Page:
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Is this normal for a childminder?

(13 Posts)
hcbelle Mon 12-Jan-15 10:25:25

Hi all! First post but a long-time lurker while waiting to become a mum (due 12 Feb!)

I'm just posting after a chat with my mum who is a registered childminder in London. She has been doing this for a couple of years. I gather her rates are in line with our area of London and she has always worked from circa 8.30am until school pickup which works as I have a school age brother with some SEN.

Long story short- she has just been contacted by a couple both working in the City who have a baby under a year old. They are looking for childcare from 7.30am to 6pm daily and have specifically said they want a nanny but can't afford one so looking at childminder instead. However, they are offering �60 per day for these hours. I'm not sure whether this is a completely standard rate or not for a child this age and over 10 hours of continuous childcare, even for childminders. I'm sure anyone would like a nanny at a childminder's rate, but it seems like peanuts for a 10 1/2 hour day with a young baby! That said I'm no expert on the whole thing, just have some nanny friends whose job would seem very similar, but they get paid around twice as much!

Any thoughts anyone or am I just being over cautious for her?

BrieAndChilli Mon 12-Jan-15 10:28:33

The difference between a nanny and a childminder is that a childminder has several children in her care and a nanny just one. A childminder coul have 3 preschool children in her care at the above rate so making £18 an hour, whereas you would pay a nanny a higher rate £10-12 an hour to ensure sole are for your child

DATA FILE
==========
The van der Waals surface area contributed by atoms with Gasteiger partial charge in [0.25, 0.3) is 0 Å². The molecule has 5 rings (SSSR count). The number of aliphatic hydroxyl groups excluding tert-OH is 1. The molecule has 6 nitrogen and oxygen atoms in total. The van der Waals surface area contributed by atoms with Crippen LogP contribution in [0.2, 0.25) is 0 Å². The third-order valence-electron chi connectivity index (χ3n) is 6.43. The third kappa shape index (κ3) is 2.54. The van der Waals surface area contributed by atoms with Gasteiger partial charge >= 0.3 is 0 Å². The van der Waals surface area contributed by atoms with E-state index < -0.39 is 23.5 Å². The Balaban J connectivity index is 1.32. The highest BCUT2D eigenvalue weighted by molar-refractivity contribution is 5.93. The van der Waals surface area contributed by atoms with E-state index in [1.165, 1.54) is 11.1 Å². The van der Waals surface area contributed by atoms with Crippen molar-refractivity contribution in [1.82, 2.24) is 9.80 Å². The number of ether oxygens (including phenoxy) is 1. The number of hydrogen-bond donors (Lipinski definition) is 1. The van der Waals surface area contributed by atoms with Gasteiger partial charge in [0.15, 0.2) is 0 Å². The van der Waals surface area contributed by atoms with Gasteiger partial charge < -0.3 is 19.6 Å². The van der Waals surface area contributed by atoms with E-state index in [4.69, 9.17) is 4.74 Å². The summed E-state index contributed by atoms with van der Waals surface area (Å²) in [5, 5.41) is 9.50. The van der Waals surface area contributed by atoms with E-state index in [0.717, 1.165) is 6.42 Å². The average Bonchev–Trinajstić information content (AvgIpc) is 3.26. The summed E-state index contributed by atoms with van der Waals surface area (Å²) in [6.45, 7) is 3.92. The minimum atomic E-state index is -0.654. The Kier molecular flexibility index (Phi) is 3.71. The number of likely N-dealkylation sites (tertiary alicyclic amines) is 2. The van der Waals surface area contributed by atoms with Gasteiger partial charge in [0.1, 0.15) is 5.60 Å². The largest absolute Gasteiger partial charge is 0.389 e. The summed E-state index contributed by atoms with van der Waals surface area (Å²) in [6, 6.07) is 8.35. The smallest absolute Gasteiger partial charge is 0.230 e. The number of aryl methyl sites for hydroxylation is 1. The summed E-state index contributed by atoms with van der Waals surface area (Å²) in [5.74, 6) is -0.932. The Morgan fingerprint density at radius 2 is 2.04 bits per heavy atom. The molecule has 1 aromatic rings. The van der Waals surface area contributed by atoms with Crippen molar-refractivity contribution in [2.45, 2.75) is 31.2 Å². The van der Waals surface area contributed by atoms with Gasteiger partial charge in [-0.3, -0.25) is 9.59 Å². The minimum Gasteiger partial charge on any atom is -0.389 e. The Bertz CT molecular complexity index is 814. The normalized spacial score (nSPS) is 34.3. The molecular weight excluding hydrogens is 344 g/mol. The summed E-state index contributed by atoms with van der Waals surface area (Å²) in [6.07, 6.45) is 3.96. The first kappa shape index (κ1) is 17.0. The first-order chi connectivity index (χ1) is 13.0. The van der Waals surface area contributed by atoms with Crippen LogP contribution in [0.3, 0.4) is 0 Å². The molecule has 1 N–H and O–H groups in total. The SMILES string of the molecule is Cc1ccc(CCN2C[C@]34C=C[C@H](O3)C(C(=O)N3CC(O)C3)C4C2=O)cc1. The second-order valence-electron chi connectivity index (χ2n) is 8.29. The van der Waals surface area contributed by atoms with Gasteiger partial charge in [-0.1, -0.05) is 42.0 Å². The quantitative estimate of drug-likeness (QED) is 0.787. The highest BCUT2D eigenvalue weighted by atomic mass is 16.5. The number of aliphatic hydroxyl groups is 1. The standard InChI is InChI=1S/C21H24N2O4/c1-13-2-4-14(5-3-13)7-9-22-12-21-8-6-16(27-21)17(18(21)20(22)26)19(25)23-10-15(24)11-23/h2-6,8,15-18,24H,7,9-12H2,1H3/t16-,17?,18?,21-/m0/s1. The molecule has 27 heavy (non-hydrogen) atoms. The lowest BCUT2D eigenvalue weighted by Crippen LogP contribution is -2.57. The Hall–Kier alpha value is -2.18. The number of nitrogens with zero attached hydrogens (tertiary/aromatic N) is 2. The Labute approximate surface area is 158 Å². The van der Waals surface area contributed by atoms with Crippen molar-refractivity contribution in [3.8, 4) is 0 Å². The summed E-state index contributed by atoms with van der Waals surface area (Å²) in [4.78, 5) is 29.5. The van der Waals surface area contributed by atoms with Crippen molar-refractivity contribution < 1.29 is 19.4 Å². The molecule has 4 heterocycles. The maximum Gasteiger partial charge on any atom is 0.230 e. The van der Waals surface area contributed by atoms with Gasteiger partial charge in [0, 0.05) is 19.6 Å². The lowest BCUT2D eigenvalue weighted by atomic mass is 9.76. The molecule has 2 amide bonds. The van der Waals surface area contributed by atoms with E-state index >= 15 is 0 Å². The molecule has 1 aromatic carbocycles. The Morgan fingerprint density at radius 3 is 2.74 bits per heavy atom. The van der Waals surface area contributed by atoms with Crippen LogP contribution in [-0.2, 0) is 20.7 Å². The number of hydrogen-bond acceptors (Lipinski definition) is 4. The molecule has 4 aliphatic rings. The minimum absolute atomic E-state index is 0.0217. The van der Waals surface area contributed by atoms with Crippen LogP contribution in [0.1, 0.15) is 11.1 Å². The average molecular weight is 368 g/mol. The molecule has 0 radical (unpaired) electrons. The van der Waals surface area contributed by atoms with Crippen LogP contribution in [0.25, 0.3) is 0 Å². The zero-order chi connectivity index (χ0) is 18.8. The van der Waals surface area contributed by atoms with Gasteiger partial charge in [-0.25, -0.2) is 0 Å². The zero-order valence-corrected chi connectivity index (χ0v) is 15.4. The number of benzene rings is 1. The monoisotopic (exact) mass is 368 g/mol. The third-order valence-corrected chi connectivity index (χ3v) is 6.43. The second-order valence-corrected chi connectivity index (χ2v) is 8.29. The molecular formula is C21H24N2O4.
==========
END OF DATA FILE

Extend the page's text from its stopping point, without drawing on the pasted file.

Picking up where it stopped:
LingDiLong Mon 12-Jan-15 10:36:19

Yes it's normal for a childminder to be paid less. My daily rate is only £30!! Although I'm not in London. As Brie points out I could have 3 preschoolers at £30 a day each which makes it a reasonably paid job. Also, I'm not employed by my parents which means I have a lot more freedom than a Nanny would. A Nanny would, I presume, be given quite specific instructions for her day, I can decide (within reason!) what I want to do. Oh and I also get to look after my own kids while I work. So really they don't get 'a Nanny for a childminder's rate'

SophieBarringtonWard Mon 12-Jan-15 10:36:28

What BrieAndChilli said. I paid £50 for 8am-6pm in London 3 years ago, so £60 sounds about right.

creamoftomato Mon 12-Jan-15 10:37:08

Our london based childminder charges us £50 for a full day which is 8am-6pm, for baby under a year, so sounds comparable? We provide meals and she provides milk and fruit for snacks. She's looking after two other children at the same time (though over one). I do think it must be very hard work but she doesn't seem to feel that way!

hcbelle Mon 12-Jan-15 10:56:28

Thanks everyone, just wondered- I take my hat off to CMs!!

Blondeshavemorefun Mon 12-Jan-15 13:42:44

It shouldn't be what the parents are offering but what your mums hourly rate is that matters